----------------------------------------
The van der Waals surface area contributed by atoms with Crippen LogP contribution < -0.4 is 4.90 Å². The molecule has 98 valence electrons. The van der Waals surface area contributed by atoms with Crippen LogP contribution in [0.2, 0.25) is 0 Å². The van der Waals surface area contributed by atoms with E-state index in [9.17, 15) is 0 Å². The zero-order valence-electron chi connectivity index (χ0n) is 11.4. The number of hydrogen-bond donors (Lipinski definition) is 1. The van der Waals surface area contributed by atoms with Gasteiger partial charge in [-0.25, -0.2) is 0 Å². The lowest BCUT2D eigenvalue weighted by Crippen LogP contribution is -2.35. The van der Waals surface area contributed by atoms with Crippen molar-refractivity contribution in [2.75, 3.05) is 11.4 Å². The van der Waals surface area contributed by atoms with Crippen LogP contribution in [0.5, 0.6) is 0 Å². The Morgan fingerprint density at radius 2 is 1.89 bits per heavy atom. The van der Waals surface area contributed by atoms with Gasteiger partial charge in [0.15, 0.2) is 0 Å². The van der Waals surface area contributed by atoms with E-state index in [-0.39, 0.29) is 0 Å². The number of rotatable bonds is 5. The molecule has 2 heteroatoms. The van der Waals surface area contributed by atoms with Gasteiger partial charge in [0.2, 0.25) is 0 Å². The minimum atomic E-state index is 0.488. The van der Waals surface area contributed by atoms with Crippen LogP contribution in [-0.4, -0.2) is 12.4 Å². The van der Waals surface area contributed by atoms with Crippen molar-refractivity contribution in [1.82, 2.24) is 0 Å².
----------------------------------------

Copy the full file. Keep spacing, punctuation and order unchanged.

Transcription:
The van der Waals surface area contributed by atoms with Crippen LogP contribution < -0.4 is 4.90 Å². The molecule has 98 valence electrons. The van der Waals surface area contributed by atoms with Crippen LogP contribution in [0.2, 0.25) is 0 Å². The van der Waals surface area contributed by atoms with E-state index in [9.17, 15) is 0 Å². The zero-order valence-electron chi connectivity index (χ0n) is 11.4. The number of hydrogen-bond donors (Lipinski definition) is 1. The van der Waals surface area contributed by atoms with Gasteiger partial charge in [-0.25, -0.2) is 0 Å². The lowest BCUT2D eigenvalue weighted by Crippen LogP contribution is -2.35. The van der Waals surface area contributed by atoms with Crippen molar-refractivity contribution in [2.75, 3.05) is 11.4 Å². The van der Waals surface area contributed by atoms with Crippen LogP contribution in [0.5, 0.6) is 0 Å². The Morgan fingerprint density at radius 2 is 1.89 bits per heavy atom. The van der Waals surface area contributed by atoms with Gasteiger partial charge in [0.15, 0.2) is 0 Å². The van der Waals surface area contributed by atoms with E-state index in [-0.39, 0.29) is 0 Å². The number of rotatable bonds is 5. The molecule has 2 heteroatoms. The van der Waals surface area contributed by atoms with Gasteiger partial charge in [0.2, 0.25) is 0 Å². The minimum atomic E-state index is 0.488. The van der Waals surface area contributed by atoms with Crippen LogP contribution in [-0.4, -0.2) is 12.4 Å². The van der Waals surface area contributed by atoms with Crippen molar-refractivity contribution in [1.82, 2.24) is 0 Å².